Anna and I were on the tram, on our way back from a meeting at Odyssey House. They had proposed a program for her rehabilitation that made my heart light up with hope, but she was not looking pleased. I wanted to see her smile, that gorgeous grin I'd adored since she was 5 weeks old. So I suggested we get off at the top of Collins Street and have a snack at the McDonalds there. It worked. She might self-medicate with some pretty heavy stuff to deal with the storms and the monsters inside her head, but she could still be tempted by a cheeseburger.
We sat at a table on the footpath so she could have a post-Happy Meal smoke. This was last year, when I still believed if I could find just the right words, if I put all my creative energy into crafting a path for her, I could persuade her to walk (or indeed take a tram) towards a future I imagined.
Anna was crunching through the last of her fries when a tall young woman in a very short denim skirt stopped at our table. 'I don't usually ask this but ... could you ladies spare a couple of dollars?'
The girl was shivering, even though it was a warm spring day. She wore a jaunty, if rather grubby, white beanie atop her long dark hair.
'Sorry,' I said, 'I gave the last of my coins to the Big Issue guy over there.'
This was true. I'd learned not to carry much cash, because Anna had to stop and chat to every beggar and busker we passed. Having a street person actually approach her was gold for Anna. 'We could buy you a meal,' she chirped, rising from her seat and waving towards Macca's door.
'Oh ... thanks,' the girl replied, 'but I don't eat that shit.'
Still, she didn't seem in a hurry to move on. She had several dark scabs on her bare, skinny legs, and a large rose tattooed on her left forearm. She shook our hands and introduced herself. ‘I’m Tiffany.’
'How about a ciggie?' Anna suggested.
‘That’d be nice.’
Anna said to me, ‘We’ll sit over there so we don’t blow smoke on you.’ She led Tiffany to the table furthest away from me. Willing myself not to stare at them, I got out my phone for a round of Red Herring. Something good for my mind ... which, I can tell you, I desperately needed because my brain was about to implode. I kept Anna in my peripheral vision because I was afraid she would get up with her new friend and leave. She’d done it often enough before: invented some reason to get out of my sight and then vanished, from cafes and movies and our own home. For hours and sometimes days I’d have no idea where she was. Time after time I’d try her phone and it would go straight to voicemail, and that was a special ring of hell.
From the corner of my anxious eye, I could see she and Tiffany were deep into an animated conversation. Tiffany was sitting straight and tall, gesturing with a dancer’s energy. She smoked urgently, holding the fag firmly between her thumb and forefinger. Suddenly she stubbed it out and got up. So did Anna ... and they walked towards me.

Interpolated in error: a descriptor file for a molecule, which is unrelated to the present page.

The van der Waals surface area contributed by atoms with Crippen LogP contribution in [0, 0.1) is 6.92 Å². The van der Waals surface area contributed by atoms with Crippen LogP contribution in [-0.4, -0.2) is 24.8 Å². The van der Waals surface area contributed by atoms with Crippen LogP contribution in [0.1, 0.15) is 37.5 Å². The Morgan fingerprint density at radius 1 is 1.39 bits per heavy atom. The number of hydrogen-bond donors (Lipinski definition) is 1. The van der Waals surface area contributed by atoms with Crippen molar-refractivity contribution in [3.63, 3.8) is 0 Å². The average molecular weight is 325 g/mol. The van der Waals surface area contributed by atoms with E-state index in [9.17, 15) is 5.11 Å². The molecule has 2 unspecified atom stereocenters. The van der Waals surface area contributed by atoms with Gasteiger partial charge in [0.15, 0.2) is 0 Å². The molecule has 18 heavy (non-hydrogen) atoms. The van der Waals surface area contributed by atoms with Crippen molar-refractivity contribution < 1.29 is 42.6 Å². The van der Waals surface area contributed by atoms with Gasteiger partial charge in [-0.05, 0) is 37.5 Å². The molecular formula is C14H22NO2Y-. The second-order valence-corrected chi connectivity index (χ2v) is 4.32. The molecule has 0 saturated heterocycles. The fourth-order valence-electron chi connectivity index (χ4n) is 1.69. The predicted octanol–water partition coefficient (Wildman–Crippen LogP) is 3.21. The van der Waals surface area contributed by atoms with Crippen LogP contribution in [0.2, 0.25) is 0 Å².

‘Do you know where there’s an ATM?’ Anna asked me.
‘Why do you need an ATM?’ Perhaps there was a bit of an edge to my voice.
‘I just do!’ she fired back. ‘It’s my money.’
So it was. She had her Centrelink, plus a small income from a trilogy for kids we wrote together when she was in high school. I wanted her to save that, for a course she might want to do. And she’d need to rent a little apartment, once she’d finished at Odyssey House, when she was permanently sober and equipped with the life skills to get a job.
‘I’m from South Australia,’ Tiffany said. ‘I just got in this morning.’ Thus she explained her lack of knowledge of Melbourne geography. There was no need for Anna to explain. She has a university degree, but her navigational IQ is in the negative numbers. She can get lost at the Broadie shopping centre, trying to find her way back from the toilet to our table in the food court.
‘Come on.’ Anna grabbed Tiffany’s tattooed arm. ‘We’ll find an ATM ourselves.’
‘No!’ I was on my feet before she could get away. ‘There’s one across the street, in Collins Place.’
As we headed through the upmarket mall towards the gold and black triangle of a Commonwealth ATM, I pleaded, ‘Don’t give her much. You can't afford it.’
‘Muumm!’ Anna was horrified I had said that in front of Tiffany.
‘Hey,’ Tiffany said. She sounded serious as she put her arm around Anna’s shoulders. ‘You know how lucky you are to have somebody watching your back? Somebody who actually cares about you?’
Anna’s glanced over at me. ‘Yeah, I know. I do know.’
Tiffany sat down on a bench. And I, figuring Anna would return for her, sat down beside her. I decided I liked Tiffany. I couldn't resist giving her some motherly advice. ‘Tiffany,’ I said, ‘you gotta learn to smoke like a girl.’
‘What? Oh ... well ... I am in transition.’ She looked a little deflated. I hadn’t meant to hurt her feelings.
‘You're beautiful,’ I said. ‘And your voice is great. It's just that one thing.’ I held up the forefinger and middle finger of my right hand and raised them to my pursed lips, to show how a woman smokes.
Tiffany’s mood brightened. ‘I guess I could watch some old Audrey Hepburn movies.’
Just then, Anna sat down on the other side of Tiffany and handed her a 20-dollar note. I was relieved to see it wasn't more. Tiffany thanked Anna warmly. Then she turned to me and gave me a hug. She was kind of bony. But her hug was long and tight, and it felt wonderful.
As I write this, I know for sure I never would have chosen this journey for my beloved child, or for me. Yet if I hadn't been forced to take this trip, I would have missed out on meeting a lot of good people.